Committee for Ballarat hosted the national Committees for Cities and Regions Network forum meeting in Ballarat on June 3. Held the week after the Federal election, it was timely for the network to collaborate on a collective approach to in-coming government for the city and region, shaping challenges and opportunities we all share.
A joint keynote presentation from IBM’s Pearl Myers (Associate Partner & CIC Leader) and Federation University’s Carolyn Chong (Deputy Vice-Chancellor Global and Engagement), outlined their innovative partnership that has continued to evolve over 25 years. With a focus on the Emerging Technolgy Hub and Fed Uni’s Tech Park Central, the discussion highlighted the opportunities that are possible when research, education and industry collaborate to innovate.
A further presentation from Founder and Director of Housing All Australians (HAA), Robert Pradolin, outlined a detailed research study into the economic impact of the underinvestment in social and affordable housing. The study highlighted the need for all layers of government to act now in relation to social and affordable housing and whilst it acknowledged the broader housing crisis, the lack of supply of social and affordable housing, if not addressed, will have serious consequences across many sectors of the economy.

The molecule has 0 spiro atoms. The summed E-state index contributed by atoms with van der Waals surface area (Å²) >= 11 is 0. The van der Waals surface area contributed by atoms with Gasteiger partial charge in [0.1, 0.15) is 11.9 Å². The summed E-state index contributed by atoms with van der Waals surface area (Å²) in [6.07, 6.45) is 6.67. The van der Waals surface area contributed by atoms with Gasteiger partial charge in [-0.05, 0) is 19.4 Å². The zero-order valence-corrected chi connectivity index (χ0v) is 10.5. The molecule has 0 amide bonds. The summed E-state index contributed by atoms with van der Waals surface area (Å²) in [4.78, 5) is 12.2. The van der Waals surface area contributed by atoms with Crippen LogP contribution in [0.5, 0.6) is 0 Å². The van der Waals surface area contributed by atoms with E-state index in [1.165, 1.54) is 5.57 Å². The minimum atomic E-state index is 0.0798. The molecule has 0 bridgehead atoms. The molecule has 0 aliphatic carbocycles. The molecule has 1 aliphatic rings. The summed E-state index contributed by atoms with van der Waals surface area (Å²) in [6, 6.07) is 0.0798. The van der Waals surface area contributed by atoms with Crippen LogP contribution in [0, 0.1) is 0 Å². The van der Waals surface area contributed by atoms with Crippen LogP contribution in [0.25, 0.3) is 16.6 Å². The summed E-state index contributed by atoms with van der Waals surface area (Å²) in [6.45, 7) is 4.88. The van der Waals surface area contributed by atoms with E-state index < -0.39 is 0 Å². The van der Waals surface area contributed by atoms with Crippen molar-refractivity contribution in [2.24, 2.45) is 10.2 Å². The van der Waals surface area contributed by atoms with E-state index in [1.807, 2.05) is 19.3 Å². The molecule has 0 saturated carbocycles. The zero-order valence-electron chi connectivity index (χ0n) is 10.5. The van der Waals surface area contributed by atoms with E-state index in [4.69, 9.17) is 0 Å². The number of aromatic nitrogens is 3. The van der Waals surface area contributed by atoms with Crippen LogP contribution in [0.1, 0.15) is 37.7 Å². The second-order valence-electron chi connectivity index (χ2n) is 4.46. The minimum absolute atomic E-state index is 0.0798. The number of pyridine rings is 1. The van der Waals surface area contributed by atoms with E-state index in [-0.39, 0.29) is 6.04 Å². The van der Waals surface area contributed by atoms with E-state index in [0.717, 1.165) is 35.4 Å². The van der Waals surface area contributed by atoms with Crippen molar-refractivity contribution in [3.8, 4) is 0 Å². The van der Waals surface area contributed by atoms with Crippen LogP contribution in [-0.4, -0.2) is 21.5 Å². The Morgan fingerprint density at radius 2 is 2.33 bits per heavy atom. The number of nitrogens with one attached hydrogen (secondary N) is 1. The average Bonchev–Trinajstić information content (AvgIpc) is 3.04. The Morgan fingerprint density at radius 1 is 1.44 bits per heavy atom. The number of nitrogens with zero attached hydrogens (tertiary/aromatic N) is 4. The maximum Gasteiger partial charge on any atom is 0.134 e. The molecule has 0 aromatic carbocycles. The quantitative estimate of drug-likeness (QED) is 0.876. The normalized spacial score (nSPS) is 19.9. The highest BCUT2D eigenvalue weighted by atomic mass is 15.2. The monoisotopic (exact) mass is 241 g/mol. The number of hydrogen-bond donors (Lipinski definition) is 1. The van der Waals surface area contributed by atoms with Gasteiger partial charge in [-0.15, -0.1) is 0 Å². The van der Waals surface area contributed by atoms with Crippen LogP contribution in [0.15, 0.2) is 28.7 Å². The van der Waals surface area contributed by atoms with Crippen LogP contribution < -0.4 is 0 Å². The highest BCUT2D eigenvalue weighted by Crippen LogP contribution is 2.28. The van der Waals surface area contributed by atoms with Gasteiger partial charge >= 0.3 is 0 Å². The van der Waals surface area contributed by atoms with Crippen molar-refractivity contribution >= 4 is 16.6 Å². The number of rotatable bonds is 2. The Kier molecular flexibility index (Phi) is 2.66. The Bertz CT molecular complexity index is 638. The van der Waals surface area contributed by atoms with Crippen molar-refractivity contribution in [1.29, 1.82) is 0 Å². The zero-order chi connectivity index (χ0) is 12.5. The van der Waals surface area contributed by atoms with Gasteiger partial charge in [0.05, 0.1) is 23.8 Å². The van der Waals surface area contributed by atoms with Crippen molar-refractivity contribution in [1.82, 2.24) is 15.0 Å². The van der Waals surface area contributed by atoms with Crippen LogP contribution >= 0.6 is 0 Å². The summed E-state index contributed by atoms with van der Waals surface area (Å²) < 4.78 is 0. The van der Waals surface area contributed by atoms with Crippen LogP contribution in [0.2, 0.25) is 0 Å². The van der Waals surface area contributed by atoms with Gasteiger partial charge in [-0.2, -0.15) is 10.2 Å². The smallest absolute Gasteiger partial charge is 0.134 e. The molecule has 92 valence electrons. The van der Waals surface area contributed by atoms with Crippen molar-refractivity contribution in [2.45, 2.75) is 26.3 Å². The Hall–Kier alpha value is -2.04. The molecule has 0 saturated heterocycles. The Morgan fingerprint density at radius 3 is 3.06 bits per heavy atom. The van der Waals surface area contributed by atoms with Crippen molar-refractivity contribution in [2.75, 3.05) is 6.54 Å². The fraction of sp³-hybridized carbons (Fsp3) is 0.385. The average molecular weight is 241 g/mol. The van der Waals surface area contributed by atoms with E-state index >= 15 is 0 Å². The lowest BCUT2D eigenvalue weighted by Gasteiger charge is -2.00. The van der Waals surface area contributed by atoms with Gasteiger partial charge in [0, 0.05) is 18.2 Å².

The final focus of the forum was the skills shortage including areas of professional services, health, digital, technology and manufacturing sectors. Research from the Committee for Perth underlined changing workforce demands in an evolving economic environment.
The network will meet next in October in Canberra and will seek to work with the Albanese Government on the important future-shaping issues for our cities.
The Network represents Committees for Adelaide, Auckland (NZ), Ballarat, Brisbane, Broome, Canterbury (NZ), Cairns, Echuca Moama, Geelong, Gippsland, Gold Coast, Greater Frankston, Greater Shepparton, Hobart, The Hunter, Melbourne, Mornington Peninsula, Perth, Portland, Sydney, Wagga and Wyndham.
The Committees for Cities and Regions Network is not politically motivated or aligned and works in harmony with many groups, stakeholders and organisations that are also acting in the best interests of their communities. The Network is a unifying voice and does not advance the self-interest of any individual member organisation.